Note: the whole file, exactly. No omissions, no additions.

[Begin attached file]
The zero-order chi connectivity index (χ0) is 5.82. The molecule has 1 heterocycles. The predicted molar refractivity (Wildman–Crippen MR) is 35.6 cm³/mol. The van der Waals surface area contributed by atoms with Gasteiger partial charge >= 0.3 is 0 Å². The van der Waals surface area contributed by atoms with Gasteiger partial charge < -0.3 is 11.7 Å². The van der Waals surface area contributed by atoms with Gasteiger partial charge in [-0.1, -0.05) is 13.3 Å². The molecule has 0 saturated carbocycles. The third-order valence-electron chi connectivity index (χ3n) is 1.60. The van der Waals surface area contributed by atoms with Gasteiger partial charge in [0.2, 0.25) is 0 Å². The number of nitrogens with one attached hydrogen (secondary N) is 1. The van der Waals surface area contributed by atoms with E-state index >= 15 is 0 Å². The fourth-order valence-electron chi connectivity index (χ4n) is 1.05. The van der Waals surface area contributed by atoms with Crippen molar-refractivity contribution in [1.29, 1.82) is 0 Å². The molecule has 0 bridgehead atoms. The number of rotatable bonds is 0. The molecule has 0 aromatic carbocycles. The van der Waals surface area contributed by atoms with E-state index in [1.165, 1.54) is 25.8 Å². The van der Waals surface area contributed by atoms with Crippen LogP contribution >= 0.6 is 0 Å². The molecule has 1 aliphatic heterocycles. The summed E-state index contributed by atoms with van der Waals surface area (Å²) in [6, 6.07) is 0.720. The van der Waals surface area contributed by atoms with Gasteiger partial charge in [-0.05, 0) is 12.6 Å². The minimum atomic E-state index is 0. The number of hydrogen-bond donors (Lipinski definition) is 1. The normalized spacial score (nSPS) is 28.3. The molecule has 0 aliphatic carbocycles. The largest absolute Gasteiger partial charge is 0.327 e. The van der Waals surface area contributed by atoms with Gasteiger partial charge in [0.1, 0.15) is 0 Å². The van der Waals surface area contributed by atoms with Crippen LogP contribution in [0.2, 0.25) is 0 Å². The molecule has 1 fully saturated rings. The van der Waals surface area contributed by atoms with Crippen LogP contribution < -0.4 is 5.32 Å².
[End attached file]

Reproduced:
The zero-order chi connectivity index (χ0) is 5.82. The molecule has 1 heterocycles. The predicted molar refractivity (Wildman–Crippen MR) is 35.6 cm³/mol. The van der Waals surface area contributed by atoms with Gasteiger partial charge >= 0.3 is 0 Å². The van der Waals surface area contributed by atoms with Gasteiger partial charge < -0.3 is 11.7 Å². The van der Waals surface area contributed by atoms with Gasteiger partial charge in [-0.1, -0.05) is 13.3 Å². The molecule has 0 saturated carbocycles. The third-order valence-electron chi connectivity index (χ3n) is 1.60. The van der Waals surface area contributed by atoms with Gasteiger partial charge in [0.2, 0.25) is 0 Å². The number of nitrogens with one attached hydrogen (secondary N) is 1. The van der Waals surface area contributed by atoms with E-state index >= 15 is 0 Å². The fourth-order valence-electron chi connectivity index (χ4n) is 1.05. The van der Waals surface area contributed by atoms with Crippen molar-refractivity contribution in [1.29, 1.82) is 0 Å². The molecule has 0 bridgehead atoms. The number of rotatable bonds is 0. The molecule has 0 aromatic carbocycles. The van der Waals surface area contributed by atoms with E-state index in [1.165, 1.54) is 25.8 Å². The van der Waals surface area contributed by atoms with Crippen LogP contribution >= 0.6 is 0 Å². The molecule has 1 aliphatic heterocycles. The summed E-state index contributed by atoms with van der Waals surface area (Å²) in [6, 6.07) is 0.720. The van der Waals surface area contributed by atoms with Gasteiger partial charge in [-0.05, 0) is 12.6 Å². The minimum atomic E-state index is 0. The number of hydrogen-bond donors (Lipinski definition) is 1. The normalized spacial score (nSPS) is 28.3. The molecule has 0 aliphatic carbocycles. The largest absolute Gasteiger partial charge is 0.327 e. The van der Waals surface area contributed by atoms with Gasteiger partial charge in [0.1, 0.15) is 0 Å². The van der Waals surface area contributed by atoms with Crippen LogP contribution in [0.2, 0.25) is 0 Å². The molecule has 1 fully saturated rings. The van der Waals surface area contributed by atoms with Crippen LogP contribution < -0.4 is 5.32 Å².